Deborah Katchko-Gray
Pioneer woman cantor, artist and Bubbie.

Remembering Elie Wiesel

A moment in Elie Wiesel's study at Boston University
Meeting with my Mentor Elie Wiesel in his office at Boston University

Remembering Elie Wiesel

I think about my teacher and mentor most days, but Sept. 30, 1928 is his birthday and that makes me think about him even more.

There is still no Jewish leader who can speak to us and for us with his stature, passion and integrity. There is no modern prophet who has seen what he did and emerged as a compassionate humanist.

As a teacher, he was uniquely compelling and continues to inspire through The Elie Wiesel Center for Jewish Studies, The Witness Institute founded by  Ariel Burger and Elisha Wiesel, and the Elie Wiesel Foundation for Humanity. I’m so grateful to his beloved son Elisha Wiesel for sharing his voice and wisdom. I am also grateful to Alan Rosen in Jerusalem for always offering wisdom, study opportunities and blessings for our teacher throughout the year. There are many programs of studying the Holocaust in universities, and many Holocaust museums dedicated to remembering and honoring the victims by educating and inspiring us to make sure it never happens again.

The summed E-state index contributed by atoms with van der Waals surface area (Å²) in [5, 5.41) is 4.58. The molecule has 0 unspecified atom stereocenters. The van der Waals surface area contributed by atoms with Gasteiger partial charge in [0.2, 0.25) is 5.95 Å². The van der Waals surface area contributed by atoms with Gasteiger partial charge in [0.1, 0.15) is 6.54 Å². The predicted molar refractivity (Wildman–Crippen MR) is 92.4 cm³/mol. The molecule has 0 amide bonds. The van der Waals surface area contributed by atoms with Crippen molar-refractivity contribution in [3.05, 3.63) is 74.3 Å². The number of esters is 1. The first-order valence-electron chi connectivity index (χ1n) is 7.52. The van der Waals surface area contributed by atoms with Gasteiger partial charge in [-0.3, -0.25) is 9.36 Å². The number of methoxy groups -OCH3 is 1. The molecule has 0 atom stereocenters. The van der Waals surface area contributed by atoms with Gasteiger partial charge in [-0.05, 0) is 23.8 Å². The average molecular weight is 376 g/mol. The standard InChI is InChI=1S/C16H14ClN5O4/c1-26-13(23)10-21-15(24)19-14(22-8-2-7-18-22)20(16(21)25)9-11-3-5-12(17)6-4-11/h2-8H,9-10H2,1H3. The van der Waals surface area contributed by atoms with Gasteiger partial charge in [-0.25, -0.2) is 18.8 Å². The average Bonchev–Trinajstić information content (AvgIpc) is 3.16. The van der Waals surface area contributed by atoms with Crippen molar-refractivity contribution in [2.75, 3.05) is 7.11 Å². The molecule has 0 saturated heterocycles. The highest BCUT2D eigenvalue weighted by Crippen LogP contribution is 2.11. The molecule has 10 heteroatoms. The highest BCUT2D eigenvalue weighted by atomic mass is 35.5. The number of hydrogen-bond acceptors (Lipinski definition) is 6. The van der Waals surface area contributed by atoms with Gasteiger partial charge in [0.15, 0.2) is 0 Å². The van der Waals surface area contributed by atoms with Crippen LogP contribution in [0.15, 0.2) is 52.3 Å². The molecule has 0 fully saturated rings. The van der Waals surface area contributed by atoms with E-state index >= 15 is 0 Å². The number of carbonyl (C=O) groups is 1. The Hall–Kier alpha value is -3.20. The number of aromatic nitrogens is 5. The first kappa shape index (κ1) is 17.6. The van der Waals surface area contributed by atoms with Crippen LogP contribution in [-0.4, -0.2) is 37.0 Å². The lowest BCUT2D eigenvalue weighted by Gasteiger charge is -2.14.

I recently shared a program on Songs and Stories of Elie Wiesel at Boston University, finding meaning and wisdom from his teachings and his beloved childhood songs. It was a dream come true to return to BU as a guest lecturer and enter the classroom the next day where my teacher once stood. I am grateful to the director of the EWCJS  Prof. Nancy Harrowitz for this opportunity.

I shared a quote from a class on Rabbi Nachman of Bratzlov from March 15, 1978

“Rabbi Nachman had one wish- that his stories would become prayers- a nigun (wordless melody) is the highest mode of prayer.

Rabbi Nachman believed if we knew how to sing we would be closer to God.”

I believe singing does bring you closer to a peaceful mind, heart and soul. I am sure our beloved Prof. Elie Wiesel is sharing his songs as he adds his voice to the heavens before God. It is up to each of us to continue the song.

May his songs and stories be shared and revered.

May we learn from his lessons and let every generation know how precious they are.

May his name always be a blessing and an inspiration

Cantor Deborah Katchko-Gray

A moment in Elie Wiesel’s study at Boston University
About the Author
Fourth generation cantor, second woman to serve a traditional synagogue and founder of the Women Cantors' Network. Deborah studied with Elie Wiesel z"l and continues to be inspired by his teachings. First recipient of the Debbie Friedman Miriam Award. A cantor in Ridgefield, CT since 1999, cellist, tallit Swedish weaving embroiderer, mother of 6, grandmother of five. Wife and friend.
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